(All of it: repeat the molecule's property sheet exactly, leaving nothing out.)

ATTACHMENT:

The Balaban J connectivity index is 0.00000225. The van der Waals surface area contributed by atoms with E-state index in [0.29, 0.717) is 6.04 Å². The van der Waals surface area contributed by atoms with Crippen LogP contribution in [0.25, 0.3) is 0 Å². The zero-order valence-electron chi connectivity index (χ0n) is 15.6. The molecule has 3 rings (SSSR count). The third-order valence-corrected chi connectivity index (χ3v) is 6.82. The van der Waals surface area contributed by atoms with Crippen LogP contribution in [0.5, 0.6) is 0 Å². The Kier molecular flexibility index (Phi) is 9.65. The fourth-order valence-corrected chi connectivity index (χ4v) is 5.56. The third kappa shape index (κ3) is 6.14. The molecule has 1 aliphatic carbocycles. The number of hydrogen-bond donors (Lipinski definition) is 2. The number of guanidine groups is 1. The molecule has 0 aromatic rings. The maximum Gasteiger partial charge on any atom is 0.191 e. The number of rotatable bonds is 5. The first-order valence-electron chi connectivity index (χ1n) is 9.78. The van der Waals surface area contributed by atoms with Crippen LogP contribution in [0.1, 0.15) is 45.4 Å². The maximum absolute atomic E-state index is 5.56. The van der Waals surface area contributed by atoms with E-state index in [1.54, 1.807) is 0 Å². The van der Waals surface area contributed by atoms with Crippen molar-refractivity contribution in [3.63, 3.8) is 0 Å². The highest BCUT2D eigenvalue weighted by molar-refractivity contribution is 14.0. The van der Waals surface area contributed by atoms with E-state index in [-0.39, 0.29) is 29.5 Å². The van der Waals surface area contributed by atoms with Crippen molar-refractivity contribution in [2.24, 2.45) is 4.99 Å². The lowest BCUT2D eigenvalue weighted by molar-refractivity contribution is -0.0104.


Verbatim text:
The Balaban J connectivity index is 0.00000225. The van der Waals surface area contributed by atoms with E-state index in [0.29, 0.717) is 6.04 Å². The van der Waals surface area contributed by atoms with Crippen LogP contribution in [0.25, 0.3) is 0 Å². The zero-order valence-electron chi connectivity index (χ0n) is 15.6. The molecule has 3 rings (SSSR count). The third-order valence-corrected chi connectivity index (χ3v) is 6.82. The van der Waals surface area contributed by atoms with Crippen LogP contribution in [0.5, 0.6) is 0 Å². The Kier molecular flexibility index (Phi) is 9.65. The fourth-order valence-corrected chi connectivity index (χ4v) is 5.56. The third kappa shape index (κ3) is 6.14. The molecule has 1 aliphatic carbocycles. The number of hydrogen-bond donors (Lipinski definition) is 2. The number of guanidine groups is 1. The molecule has 0 aromatic rings. The maximum Gasteiger partial charge on any atom is 0.191 e. The number of rotatable bonds is 5. The first-order valence-electron chi connectivity index (χ1n) is 9.78. The van der Waals surface area contributed by atoms with Crippen LogP contribution in [0.1, 0.15) is 45.4 Å². The maximum absolute atomic E-state index is 5.56. The van der Waals surface area contributed by atoms with E-state index in [1.54, 1.807) is 0 Å². The van der Waals surface area contributed by atoms with Crippen molar-refractivity contribution in [3.63, 3.8) is 0 Å². The highest BCUT2D eigenvalue weighted by molar-refractivity contribution is 14.0. The van der Waals surface area contributed by atoms with E-state index in [-0.39, 0.29) is 29.5 Å². The van der Waals surface area contributed by atoms with Crippen molar-refractivity contribution in [2.24, 2.45) is 4.99 Å². The lowest BCUT2D eigenvalue weighted by molar-refractivity contribution is -0.0104.